Love prayer from Zora

 Please God, please suh, don’t let him love nobody else but me. Maybe Ah’m is uh fool, Lawd, lak dey say, but Lawd, Ah been so lonesome, and Ah been waitin’, Jesus. Ah done waited uh long time.   — Their Eyes Were Watching God.

Zora Neale Hurston was a home girl. She rubbed shoulders with the intellectual crowd – Black and White – during the Harlem Renaissance. She traveled throughout the South and the Caribbean studying folklore. But tiny all-Black Eatonville, Fla., where she was raised, was her first love and her literary inspiration. It was the setting for her signature novel (Their Eyes) and other writings. Zora wasn’t ashamed of her country speech or the ways of country people. She cherished it, studied it and preserved it. Her male peers trashed her work, accusing her of reinforcing racial stereotypes and avoiding hard discussions of racism. But in capturing the daily lives, customs, language and challenges of Blacks, especially women, in Jim Crow America – no one did it better than Zora. Listen to her voice as she explains and sings a little raunchy “juke” tune in this rare footage.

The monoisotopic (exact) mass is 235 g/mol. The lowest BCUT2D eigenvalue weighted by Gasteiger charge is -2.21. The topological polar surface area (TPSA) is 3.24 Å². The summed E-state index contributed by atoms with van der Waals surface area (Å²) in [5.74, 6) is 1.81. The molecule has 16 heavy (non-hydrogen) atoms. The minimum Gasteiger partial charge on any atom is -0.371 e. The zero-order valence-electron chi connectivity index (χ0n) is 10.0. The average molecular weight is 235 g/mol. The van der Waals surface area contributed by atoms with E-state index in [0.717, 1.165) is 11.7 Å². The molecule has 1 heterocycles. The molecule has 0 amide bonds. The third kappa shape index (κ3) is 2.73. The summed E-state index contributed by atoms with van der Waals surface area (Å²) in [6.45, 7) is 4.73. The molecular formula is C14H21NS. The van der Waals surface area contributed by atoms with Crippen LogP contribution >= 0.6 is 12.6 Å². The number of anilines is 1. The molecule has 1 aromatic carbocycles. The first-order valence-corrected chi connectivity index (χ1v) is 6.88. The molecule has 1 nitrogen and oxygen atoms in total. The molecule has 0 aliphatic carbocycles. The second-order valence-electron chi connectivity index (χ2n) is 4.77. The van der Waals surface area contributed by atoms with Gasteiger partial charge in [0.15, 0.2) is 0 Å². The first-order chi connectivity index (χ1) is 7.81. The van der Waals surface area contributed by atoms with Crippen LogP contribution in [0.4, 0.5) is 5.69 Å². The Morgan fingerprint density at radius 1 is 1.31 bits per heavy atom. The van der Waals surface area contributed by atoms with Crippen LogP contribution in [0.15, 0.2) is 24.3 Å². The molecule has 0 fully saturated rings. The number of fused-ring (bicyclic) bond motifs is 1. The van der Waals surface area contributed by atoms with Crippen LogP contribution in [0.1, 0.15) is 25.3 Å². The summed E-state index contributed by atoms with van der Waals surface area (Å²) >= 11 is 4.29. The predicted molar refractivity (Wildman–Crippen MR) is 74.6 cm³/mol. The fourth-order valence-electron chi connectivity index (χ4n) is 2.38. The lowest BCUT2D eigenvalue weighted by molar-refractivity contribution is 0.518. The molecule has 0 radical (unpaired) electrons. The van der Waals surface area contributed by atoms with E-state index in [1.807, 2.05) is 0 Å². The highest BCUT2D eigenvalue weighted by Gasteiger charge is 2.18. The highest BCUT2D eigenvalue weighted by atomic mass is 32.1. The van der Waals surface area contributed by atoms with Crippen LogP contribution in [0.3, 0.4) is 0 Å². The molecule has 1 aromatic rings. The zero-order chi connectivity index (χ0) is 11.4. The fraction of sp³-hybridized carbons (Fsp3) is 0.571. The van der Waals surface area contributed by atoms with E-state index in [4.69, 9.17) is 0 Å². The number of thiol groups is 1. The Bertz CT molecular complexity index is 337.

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One thought on “Love prayer from Zora

  1. I know there is a humorous aspect of such a prayer, especially in the particular dialect the protagonist is speaking with, but I choose to see the essential humanity of the speaker for the sake of understanding the place she is in. Not to knock anyone else, because we see and hear as the occasion may incline, however my astonishment comes from that, with just 37 words, Hurston puts us right against another soul as it were; even to inhabit that space this woman is in and feel such an acute desperation. I felt compelled to understand, viscerally, the need one person has for another. It’s rare that words so thoroughly translate feeling, to the point that, I believe, anyone who reads this passage and says they feel nothing suffers from some mental pathology – or should check if they have a pulse.

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